Tapped In

Written by Our Town on . Posted in Notes from the Neighborhood, Our Town.


Compiled by Megan Bungeroth, Alissa Fleck, Rebecca Harris and Sam Levine

Cool Wheels: Lillian Vernon hands over the keys to Citymeals-on-Wheels' first ever refrigerated truck to Citymeals Executive Director Beth Shapiro on July 11. The new $54,000 truck has been funded by the Lillian Vernon Foundation in commemoration of Vernon's birthday, a Citymeals-on-Wheels board member.

Mayor Koch Endorses Mark Thompson
Mark Thompson is doin’ great after receiving the endorsement of former Mayor Ed Koch in his bid for City Council. Thompson, currently the chair of Community Board 6, will by vying for a seat on the council in the East Side’s 4th District when Council Member Dan Garodnick runs for comptroller, as he is expected to do.

In a letter announcing his support, Koch said that Thompson’s experience will be especially beneficial to a Council and city government with many newbies in 2014. “We need to elect people who understand how the city runs and how to get things done. I know that by electing Mark, we will be putting the city in good hands, no matter what challenges we face,” said Koch. He also noted that Thompson “has worked successfully for new school seats, reclaiming of parkland and many other issues.”

Thompson was happy to receive the support, saying it would make his run for City Council an “incredibly strong race.”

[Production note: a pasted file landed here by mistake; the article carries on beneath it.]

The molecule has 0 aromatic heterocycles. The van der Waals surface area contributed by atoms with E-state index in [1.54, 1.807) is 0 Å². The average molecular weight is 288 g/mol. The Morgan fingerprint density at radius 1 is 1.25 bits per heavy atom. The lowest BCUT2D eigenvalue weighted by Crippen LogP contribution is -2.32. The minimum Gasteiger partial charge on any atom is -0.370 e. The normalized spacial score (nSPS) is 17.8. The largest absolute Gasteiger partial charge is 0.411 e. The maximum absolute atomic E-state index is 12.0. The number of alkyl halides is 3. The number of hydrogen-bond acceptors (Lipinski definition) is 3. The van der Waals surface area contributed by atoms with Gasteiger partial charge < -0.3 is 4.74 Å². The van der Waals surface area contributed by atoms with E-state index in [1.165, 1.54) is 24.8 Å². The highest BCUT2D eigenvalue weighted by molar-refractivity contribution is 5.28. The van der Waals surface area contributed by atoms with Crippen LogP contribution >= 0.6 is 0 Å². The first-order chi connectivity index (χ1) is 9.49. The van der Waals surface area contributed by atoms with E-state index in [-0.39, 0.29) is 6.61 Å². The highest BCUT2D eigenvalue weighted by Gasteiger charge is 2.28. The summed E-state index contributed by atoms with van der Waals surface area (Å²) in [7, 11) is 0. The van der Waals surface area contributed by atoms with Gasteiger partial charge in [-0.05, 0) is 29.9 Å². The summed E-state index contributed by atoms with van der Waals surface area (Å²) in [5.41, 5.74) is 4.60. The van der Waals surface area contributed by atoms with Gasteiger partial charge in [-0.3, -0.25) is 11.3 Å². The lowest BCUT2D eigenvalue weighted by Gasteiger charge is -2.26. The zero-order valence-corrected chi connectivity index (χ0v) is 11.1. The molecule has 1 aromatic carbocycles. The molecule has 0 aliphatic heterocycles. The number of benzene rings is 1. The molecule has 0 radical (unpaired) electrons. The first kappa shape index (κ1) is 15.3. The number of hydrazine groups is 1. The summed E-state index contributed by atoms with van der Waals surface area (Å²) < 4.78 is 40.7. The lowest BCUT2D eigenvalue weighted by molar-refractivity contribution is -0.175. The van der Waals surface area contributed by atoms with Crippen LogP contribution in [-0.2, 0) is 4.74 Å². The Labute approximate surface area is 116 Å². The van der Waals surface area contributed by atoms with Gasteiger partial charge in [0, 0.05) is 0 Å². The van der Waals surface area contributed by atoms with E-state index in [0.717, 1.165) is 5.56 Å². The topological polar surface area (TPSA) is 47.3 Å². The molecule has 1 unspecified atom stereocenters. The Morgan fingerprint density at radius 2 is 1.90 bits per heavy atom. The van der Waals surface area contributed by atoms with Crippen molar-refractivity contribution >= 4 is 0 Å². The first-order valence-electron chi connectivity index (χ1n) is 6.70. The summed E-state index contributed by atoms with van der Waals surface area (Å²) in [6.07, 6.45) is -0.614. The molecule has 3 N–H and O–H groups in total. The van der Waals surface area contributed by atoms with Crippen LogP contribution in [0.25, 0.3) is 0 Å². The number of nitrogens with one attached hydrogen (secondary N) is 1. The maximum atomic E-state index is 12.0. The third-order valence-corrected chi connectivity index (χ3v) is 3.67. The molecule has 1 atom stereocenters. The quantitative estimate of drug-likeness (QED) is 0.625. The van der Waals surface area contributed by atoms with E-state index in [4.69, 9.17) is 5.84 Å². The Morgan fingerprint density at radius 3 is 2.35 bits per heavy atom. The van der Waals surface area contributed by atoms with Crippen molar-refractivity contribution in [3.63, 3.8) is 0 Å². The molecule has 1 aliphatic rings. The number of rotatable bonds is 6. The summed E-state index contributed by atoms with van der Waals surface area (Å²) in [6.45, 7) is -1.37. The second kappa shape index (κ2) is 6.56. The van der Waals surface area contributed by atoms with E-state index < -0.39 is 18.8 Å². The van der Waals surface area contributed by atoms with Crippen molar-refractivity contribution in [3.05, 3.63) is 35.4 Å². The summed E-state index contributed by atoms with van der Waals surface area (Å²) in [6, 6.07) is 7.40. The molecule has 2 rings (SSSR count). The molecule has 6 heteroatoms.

“The mayor is a true New Yorker who knows what it takes to govern successfully. His support will give my campaign the powerful push it needs to get started in these early days of the race,” he said.

Thompson works as a consultant for government relations firm Capalino+Company, where he helps not-for profits, cultural institutions and private companies “navigate through red tape.” He worked in the former mayor’s administration in what was then the Department of General Services.

Parking Garage Accident
Two people were hospitalized Tuesday morning after a car plummeted down the elevator shaft of an Upper East Side parking garage.
A parking attendant at the East 76th Street and 1st Avenue garage reportedly drove the vehicle into the car elevator on the building’s fifth floor, but the elevator was not there, CBS reported. He and the car plunged five stories before hitting the ground.

At around 9:45 a.m., the fire department arrived on the scene at 355 E. 76th St., which houses a Hertz Rent-a-Car location, according to NY1. Firefighters rescued the driver, who was trapped inside the vehicle, as well as an individual who was in the elevator on the ground floor at the time of the accident.

Neighbors reported that there were at least 10 emergency vehicles on the scene, in addition to a helicopter hovering over the building. Fire and police officials closed off the sidewalk to passersby on both sides of the street.

The rescued driver and victim were transported to New York Presbyterian-Cornell Hospital to be treated for what were believed to be non-life-threatening injuries.

Department of Buildings records show that the garage faced a code violation in May 2009 for noncompliance related to maintaining elevator service equipment. The complaint was later resolved.

Lappin Gets Cash for New RI Library
City Council Member Jessica Lappin announced last Friday that she has secured over $4 million for Roosevelt Island-based projects and organizations in the 2013 fiscal year city budget. Two million dollars are allocated to move the existing Roosevelt Island Library, which has been plagued by book-damaging water leaks, to a new location at 504 Main St. Another $1.85 million is slated to fund the completion of the FDR Four Freedoms Memorial, and $150,000 is for the FDR Hope Memorial.